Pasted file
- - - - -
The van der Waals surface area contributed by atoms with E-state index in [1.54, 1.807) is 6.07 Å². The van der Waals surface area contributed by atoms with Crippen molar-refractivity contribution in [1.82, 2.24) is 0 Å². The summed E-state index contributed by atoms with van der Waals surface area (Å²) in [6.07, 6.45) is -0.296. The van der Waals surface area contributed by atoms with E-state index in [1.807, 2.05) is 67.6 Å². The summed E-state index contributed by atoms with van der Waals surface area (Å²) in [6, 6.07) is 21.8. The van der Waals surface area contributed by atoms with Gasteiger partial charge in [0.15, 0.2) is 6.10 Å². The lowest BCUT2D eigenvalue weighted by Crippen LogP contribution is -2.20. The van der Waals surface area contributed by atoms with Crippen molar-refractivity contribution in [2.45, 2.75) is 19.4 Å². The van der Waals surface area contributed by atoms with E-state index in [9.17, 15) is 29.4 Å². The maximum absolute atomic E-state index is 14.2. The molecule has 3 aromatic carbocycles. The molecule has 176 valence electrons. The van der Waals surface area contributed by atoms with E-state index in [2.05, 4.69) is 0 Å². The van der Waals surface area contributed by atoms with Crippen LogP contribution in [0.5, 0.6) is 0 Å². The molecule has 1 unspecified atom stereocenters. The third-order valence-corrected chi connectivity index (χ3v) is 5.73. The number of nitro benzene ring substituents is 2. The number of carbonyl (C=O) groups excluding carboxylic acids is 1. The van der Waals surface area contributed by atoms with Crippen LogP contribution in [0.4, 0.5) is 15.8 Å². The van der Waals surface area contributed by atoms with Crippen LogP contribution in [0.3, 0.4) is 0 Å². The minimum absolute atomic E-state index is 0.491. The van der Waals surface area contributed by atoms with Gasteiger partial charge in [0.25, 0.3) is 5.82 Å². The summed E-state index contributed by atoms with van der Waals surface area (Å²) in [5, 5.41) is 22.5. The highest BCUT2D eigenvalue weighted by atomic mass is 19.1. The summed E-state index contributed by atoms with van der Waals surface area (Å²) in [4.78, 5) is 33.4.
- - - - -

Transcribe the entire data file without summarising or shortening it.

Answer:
The van der Waals surface area contributed by atoms with E-state index in [1.54, 1.807) is 6.07 Å². The van der Waals surface area contributed by atoms with Crippen molar-refractivity contribution in [1.82, 2.24) is 0 Å². The summed E-state index contributed by atoms with van der Waals surface area (Å²) in [6.07, 6.45) is -0.296. The van der Waals surface area contributed by atoms with E-state index in [1.807, 2.05) is 67.6 Å². The summed E-state index contributed by atoms with van der Waals surface area (Å²) in [6, 6.07) is 21.8. The van der Waals surface area contributed by atoms with Gasteiger partial charge in [0.15, 0.2) is 6.10 Å². The lowest BCUT2D eigenvalue weighted by Crippen LogP contribution is -2.20. The van der Waals surface area contributed by atoms with Crippen molar-refractivity contribution in [2.45, 2.75) is 19.4 Å². The van der Waals surface area contributed by atoms with E-state index in [9.17, 15) is 29.4 Å². The maximum absolute atomic E-state index is 14.2. The molecule has 3 aromatic carbocycles. The molecule has 176 valence electrons. The van der Waals surface area contributed by atoms with E-state index in [2.05, 4.69) is 0 Å². The van der Waals surface area contributed by atoms with Crippen LogP contribution in [0.5, 0.6) is 0 Å². The molecule has 1 unspecified atom stereocenters. The third-order valence-corrected chi connectivity index (χ3v) is 5.73. The number of nitro benzene ring substituents is 2. The number of carbonyl (C=O) groups excluding carboxylic acids is 1. The van der Waals surface area contributed by atoms with Crippen LogP contribution in [0.4, 0.5) is 15.8 Å². The van der Waals surface area contributed by atoms with Crippen LogP contribution in [0.3, 0.4) is 0 Å². The minimum absolute atomic E-state index is 0.491. The van der Waals surface area contributed by atoms with Gasteiger partial charge in [0.25, 0.3) is 5.82 Å². The summed E-state index contributed by atoms with van der Waals surface area (Å²) in [5, 5.41) is 22.5. The highest BCUT2D eigenvalue weighted by atomic mass is 19.1. The summed E-state index contributed by atoms with van der Waals surface area (Å²) in [4.78, 5) is 33.4.